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How to Photograph a Scar

Updated November 21, 2016

Individuals who have been injured due to incidents of domestic violence, assault or during an accident may wish to photograph evidence of their injuries to provide as evidence to law enforcement officials. Other people wish to photograph their scars for personal documentation and interest. There are a few ways to properly photograph a scar.

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  1. Use high-quality photography equipment so the photographs will be as clear and detailed as possible. Take the pictures with a blank background, such as a white solid-coloured sheet, to avoid distraction in the photographs.

  2. Take a picture of the whole body with the injury in the photograph. This will give an idea of the scope of the wound in terms of size and shape.

  3. Take several more photographs that get closer to the scar with each photograph, which demonstrates that the person in the photograph is still the one in the whole body picture.

  4. Take several photographs of the scar from a close-up distance and from a variety of angles. Turn the body different ways to get pictures of the scar from different sides. Make sure there is good light to accurately display the scar in terms of size, shape and colour.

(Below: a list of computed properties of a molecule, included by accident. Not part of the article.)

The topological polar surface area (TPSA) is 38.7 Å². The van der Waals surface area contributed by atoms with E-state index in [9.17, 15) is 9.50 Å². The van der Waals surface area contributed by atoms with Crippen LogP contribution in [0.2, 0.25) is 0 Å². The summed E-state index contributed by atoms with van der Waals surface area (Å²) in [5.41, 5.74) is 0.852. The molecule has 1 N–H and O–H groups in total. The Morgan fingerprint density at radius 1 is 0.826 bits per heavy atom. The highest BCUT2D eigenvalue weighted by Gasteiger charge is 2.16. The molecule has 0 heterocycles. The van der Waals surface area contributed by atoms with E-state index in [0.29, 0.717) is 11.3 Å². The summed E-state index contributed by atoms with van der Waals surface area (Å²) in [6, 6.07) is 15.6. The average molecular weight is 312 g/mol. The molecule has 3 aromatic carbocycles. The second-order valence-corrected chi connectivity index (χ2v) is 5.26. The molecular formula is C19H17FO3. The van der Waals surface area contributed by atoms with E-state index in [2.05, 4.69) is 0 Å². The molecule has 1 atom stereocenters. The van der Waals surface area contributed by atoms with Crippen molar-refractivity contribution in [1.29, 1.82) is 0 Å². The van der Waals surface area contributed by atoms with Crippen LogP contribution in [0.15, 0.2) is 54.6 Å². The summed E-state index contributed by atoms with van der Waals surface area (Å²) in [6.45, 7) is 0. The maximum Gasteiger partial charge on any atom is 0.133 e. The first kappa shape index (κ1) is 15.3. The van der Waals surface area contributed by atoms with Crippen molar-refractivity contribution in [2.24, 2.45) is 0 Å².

5. Avoid using the flash when taking the pictures, as bright light and flashes will reflect off of the scar, especially on light-coloured skin, distorting the image.

  6. Hold a ruler up next to the scar and take a picture to show the exact size of the injury.

  7. Continue taking pictures either every day or every other day to show the development and eventual healing of the scar. Write down the date, time of day, and name of the person taking the pictures every day to keep a record of each photography session.

  8. Tip

    Be aware that many courts do not allow personal photographs as admissible evidence. Check with your lawyer if taking pictures for a legal case.

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Things You'll Need

  • High-quality camera
  • White sheet
  • Paper
  • Pen

About the Author

Meredith Jameson writes early childhood parenting and family health articles for various online publications. She holds a Bachelor of Arts in history from San Francisco State University.

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